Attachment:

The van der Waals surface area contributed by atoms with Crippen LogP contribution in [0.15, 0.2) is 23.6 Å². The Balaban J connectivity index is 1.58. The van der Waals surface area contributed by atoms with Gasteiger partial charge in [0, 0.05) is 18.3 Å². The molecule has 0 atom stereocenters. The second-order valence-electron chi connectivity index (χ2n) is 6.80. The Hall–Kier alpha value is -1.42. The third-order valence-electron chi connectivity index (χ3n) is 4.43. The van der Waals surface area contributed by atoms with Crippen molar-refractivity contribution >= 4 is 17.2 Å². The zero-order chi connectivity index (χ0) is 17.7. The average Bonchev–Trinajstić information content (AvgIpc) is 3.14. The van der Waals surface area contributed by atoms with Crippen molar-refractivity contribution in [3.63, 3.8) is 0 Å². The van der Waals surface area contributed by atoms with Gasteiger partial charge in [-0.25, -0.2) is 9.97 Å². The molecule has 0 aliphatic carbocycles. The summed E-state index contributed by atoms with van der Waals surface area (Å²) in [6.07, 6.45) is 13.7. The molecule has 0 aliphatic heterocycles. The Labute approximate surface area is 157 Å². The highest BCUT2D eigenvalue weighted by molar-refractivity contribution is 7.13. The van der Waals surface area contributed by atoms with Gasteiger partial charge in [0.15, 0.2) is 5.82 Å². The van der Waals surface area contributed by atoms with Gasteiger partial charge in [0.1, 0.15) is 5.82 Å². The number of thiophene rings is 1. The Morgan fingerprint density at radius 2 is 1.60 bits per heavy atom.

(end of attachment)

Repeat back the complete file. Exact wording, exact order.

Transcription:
The van der Waals surface area contributed by atoms with Crippen LogP contribution in [0.15, 0.2) is 23.6 Å². The Balaban J connectivity index is 1.58. The van der Waals surface area contributed by atoms with Gasteiger partial charge in [0, 0.05) is 18.3 Å². The molecule has 0 atom stereocenters. The second-order valence-electron chi connectivity index (χ2n) is 6.80. The Hall–Kier alpha value is -1.42. The third-order valence-electron chi connectivity index (χ3n) is 4.43. The van der Waals surface area contributed by atoms with Crippen molar-refractivity contribution >= 4 is 17.2 Å². The zero-order chi connectivity index (χ0) is 17.7. The average Bonchev–Trinajstić information content (AvgIpc) is 3.14. The van der Waals surface area contributed by atoms with Crippen molar-refractivity contribution in [3.63, 3.8) is 0 Å². The van der Waals surface area contributed by atoms with Gasteiger partial charge in [-0.25, -0.2) is 9.97 Å². The molecule has 0 aliphatic carbocycles. The summed E-state index contributed by atoms with van der Waals surface area (Å²) in [6.07, 6.45) is 13.7. The molecule has 0 aliphatic heterocycles. The Labute approximate surface area is 157 Å². The highest BCUT2D eigenvalue weighted by molar-refractivity contribution is 7.13. The van der Waals surface area contributed by atoms with Gasteiger partial charge in [0.15, 0.2) is 5.82 Å². The van der Waals surface area contributed by atoms with Gasteiger partial charge in [0.1, 0.15) is 5.82 Å². The number of thiophene rings is 1. The Morgan fingerprint density at radius 2 is 1.60 bits per heavy atom.